ENGL 306 History of the English Language (HEL)
How Allison Burkette used her WOW! Grant
In terms of course content, I added materials that reflect the reality of English as ever-changing and ever-various. To the more ‘traditional’ HEL textbook, I added supplementary readings (one book, written for a general audience, and several academic articles) that speak to this reality directly. I also added video content to make the course more friendly (a ‘welcome’ video from me) and varied (“History of English in 10 Minutes”, a TED talk, a conversation with a Shakespearean actor, etc.).
Instead of tests, I use a series of small assignments (akin to homework assignments), larger projects, and group projects. The small assignments are geared at reinforcing basic linguistic concepts while the larger projects ask students to apply those concepts to a bigger question. The larger projects also call on students to use the online Oxford English Dictionary, which offers an interactive platform for learning about the etymology of words. The group projects are intended to let the students get to know each other better and work together to produce a ‘blog’ entry about a topic related to course material.
The changes in content have, I think, been successful. Students like the videos and have said they help reinforce course information. I still think that students struggle with basic concepts as presented in the ‘traditional’ textbook; I have witnessed some grave misunderstandings about pretty fundamental concepts (e.g. weak verbs vs. strong verbs), which have shown up in students’ applications of those concepts in the larger projects.
I did try to make the course friendlier by adding a welcome video, a welcome page, “Start Here” directions with links to the syllabus, to IT, technical assessments, etc., which I do think was helpful. The content of the course was re-arranged (per the suggestions of course design reviewers) to make it easier to navigate.
When I taught the course over the summer of 2016, I used the Blackboard ‘discussion’ and ‘blog’ tools and saw mixed results. Many students could not figure out how to add to a discussion thread or make a blog post (they would attached a document instead). So, for the summer of 2017, I tried focusing on the ‘discussion’ tool for the group projects, again to mixed results – the group members couldn’t ‘find’ each other (despite explicit instructions on how to do it) so part of a group would post and then a straggler would post an addition. I’m not sure how to get a class better coordinated with each other via the online medium.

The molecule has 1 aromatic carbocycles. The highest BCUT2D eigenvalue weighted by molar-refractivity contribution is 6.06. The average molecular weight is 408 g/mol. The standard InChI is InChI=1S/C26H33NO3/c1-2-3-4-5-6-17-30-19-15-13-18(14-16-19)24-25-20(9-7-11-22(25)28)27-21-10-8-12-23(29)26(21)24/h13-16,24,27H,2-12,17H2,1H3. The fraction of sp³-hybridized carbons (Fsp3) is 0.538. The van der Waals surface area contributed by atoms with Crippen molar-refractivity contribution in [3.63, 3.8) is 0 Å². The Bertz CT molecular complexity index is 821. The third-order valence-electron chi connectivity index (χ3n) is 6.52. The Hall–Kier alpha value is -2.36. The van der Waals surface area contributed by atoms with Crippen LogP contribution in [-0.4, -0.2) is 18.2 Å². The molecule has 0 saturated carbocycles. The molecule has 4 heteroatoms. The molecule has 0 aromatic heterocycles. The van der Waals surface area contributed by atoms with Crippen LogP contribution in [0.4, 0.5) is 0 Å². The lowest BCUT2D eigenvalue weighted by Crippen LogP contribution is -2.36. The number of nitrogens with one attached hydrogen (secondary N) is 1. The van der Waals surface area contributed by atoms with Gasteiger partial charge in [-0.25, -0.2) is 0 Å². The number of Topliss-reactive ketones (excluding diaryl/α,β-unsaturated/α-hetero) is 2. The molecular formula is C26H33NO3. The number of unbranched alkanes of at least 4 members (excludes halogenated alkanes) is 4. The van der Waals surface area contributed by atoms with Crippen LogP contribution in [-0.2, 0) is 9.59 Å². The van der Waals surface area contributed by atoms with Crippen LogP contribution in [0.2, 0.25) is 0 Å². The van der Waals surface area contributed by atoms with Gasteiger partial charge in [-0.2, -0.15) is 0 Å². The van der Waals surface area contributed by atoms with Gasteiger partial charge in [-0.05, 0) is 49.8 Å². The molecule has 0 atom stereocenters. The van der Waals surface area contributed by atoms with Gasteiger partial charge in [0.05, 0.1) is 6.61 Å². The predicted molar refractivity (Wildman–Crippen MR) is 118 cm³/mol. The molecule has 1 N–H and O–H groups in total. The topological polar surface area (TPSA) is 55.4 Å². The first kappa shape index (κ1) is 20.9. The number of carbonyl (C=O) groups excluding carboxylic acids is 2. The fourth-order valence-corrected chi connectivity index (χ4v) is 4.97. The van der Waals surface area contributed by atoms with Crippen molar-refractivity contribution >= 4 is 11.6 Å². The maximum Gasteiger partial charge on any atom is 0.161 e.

I wanted to turn this in to a hybrid class and so met with Patti O’Sullivan and Jasmine Karlowski (former Instructional Designers), separately and together on a number of occasions, to talk about options for a course platform. I looked into Google classroom, but it didn’t have the structure that you need to present course material ‘all at once’ (vs. scrolling through a feed to find info from the week before). I now use Google classroom, though, for all of my traditional courses during the regular semester as a way to post readings, assignments, links to relevant news articles, etc. I wasn’t able to make this a hybrid class precisely because it is a summer course; too many students are traveling or are located at a great distance from campus. While the plan for the course did not go exactly the way I wanted, I do feel that the changes that I made have created a course that is friendlier and easier to use and has the kind of content that I envisioned.